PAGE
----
New Rochelle to Stamford

At CP 216 (MP 16.3), formerly Shell Tower, in New Rochelle, the double track Amtrak line trails into the south side (MP 15/10 on the turnouts) of the original New Haven four track, CTC, route from Grand Central, now owned by Metro-North, heading northeast, with speed limit 70 mph for passenger trains (and 40 mph for freights) on all tracks, past the multi-platform passenger station at New Rochelle (MP 16.6), crossovers at CP 217 (MP 16.7), a 30 mph freight speed limit from MP 16.9 to MP 17.0MP 17.2, where the speed limit rises to 90 mph on all tracks, the passenger station at Larchmont (MP 18.7), the passenger station at Mamaroneck (MP 20.5), MP 21.4, where the speed limit falls to 75 mph, the passenger station at Harrison (MP 22.2), crossovers at CP 223 (MP 23.5), a curve with 60 mph maximum speed, the passenger station at Rye (MP 24.1) a curve with 60 mph maximum speed, the passenger station at Port Chester (MP 25.7), a curve with 45/30 maximum speed, and State Line (MP 26.1), where the line passes from New York State into Connecticut and the speed limit falls to 70 mph.

The line turns east-northeast, following (but back from) the north shore of Long Island Sound, past the passenger station at Greenwich (MP 28.1), crossovers at CP 229 (MP 29.0), the passenger station at Cos Cob (MP 29.6), where the New Haven once generated the electricity used on its electrified lines, the movable bridge over an inlet at CP 230 (MP 30.0), with speed limit 50/30 on the bridge, where the speed limit reverts to 75 mph, the passenger station at Riverside (MP 30.3), the passenger station at Old Greenwich (MP 31.3), all of these stations (except New Rochelle) having two side platforms, served only by Metro-North stoppers, crossovers at West Stam (MP 32.9), a 60 mph curve, the two island-platform passenger station at Amtrak-served (and Metro-North served) Stamford (MP 33.1), and the junction at Stam (MP 33.3), where the New Canaan line branches away to the north-northeast and the main line continues east-northeast.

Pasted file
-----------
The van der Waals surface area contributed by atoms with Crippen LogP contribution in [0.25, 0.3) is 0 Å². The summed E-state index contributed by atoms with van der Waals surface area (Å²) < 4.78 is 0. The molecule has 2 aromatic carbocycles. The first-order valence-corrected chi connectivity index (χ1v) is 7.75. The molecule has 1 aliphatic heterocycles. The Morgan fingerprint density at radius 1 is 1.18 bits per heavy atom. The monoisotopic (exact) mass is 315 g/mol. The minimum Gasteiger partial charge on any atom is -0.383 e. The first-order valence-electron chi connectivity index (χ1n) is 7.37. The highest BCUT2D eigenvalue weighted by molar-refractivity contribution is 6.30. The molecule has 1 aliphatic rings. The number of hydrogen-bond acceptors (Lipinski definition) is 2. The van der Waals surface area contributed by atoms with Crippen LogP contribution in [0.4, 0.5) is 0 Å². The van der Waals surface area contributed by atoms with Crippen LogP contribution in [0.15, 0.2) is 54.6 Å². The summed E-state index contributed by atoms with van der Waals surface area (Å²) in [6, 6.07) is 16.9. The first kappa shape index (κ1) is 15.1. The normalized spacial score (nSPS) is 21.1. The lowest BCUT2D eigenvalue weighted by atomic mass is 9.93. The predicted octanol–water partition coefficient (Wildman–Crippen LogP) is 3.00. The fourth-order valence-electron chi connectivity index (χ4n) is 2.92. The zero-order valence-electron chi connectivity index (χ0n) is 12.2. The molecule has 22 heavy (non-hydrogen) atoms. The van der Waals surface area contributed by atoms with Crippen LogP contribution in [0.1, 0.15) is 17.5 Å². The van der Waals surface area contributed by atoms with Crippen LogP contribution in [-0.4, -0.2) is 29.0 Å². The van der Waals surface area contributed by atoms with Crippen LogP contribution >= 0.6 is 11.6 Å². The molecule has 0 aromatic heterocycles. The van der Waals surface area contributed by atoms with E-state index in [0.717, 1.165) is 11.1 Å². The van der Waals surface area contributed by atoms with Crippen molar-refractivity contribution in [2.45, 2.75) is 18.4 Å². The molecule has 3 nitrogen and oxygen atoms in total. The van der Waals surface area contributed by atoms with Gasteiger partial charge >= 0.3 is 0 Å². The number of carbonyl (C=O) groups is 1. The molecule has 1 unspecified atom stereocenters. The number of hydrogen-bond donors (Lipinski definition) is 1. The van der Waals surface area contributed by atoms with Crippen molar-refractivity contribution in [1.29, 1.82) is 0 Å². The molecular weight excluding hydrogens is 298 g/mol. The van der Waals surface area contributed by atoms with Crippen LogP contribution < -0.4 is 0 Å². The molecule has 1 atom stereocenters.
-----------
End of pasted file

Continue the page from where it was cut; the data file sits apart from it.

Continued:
All of the stations on the New Haven line, except Stamford, have four tracks running through them, but only two platforms on the outermost tracks. The provision of four tracks makes it possible for the express services to overtake slower local stopping services, permitting the latter to stop at all stations without impeding the progress of the expresses. This is even more important during the rush period than it is during the off-peak period when we traveled. Stamford has “dual island platforms” that will permit the expresses and locals to be in the platforms simultaneously, and for two-way interchange of passengers to occur.

The timetable on the New Haven Line, where Stamford is located, provides for both Express and Local Service, which in the off-peak operates on an hourly pattern, with some half-hourly services. In each iteration, Stamford is an interchange point between services to/from New Haven that run express between Stamford and Manhattan (125th St. and GCT), and local services that start at Stamford and serve every station into GCT. Inbound, the express precedes the local at the same platform. Outbound, the terminating local precedes the continuing express. Additionally, there is an hourly shuttle on the New Canaan branch that originates in Stamford. (In the peak period, there is both much more services on the mainline and the branch trains run all the way to/from GCT.)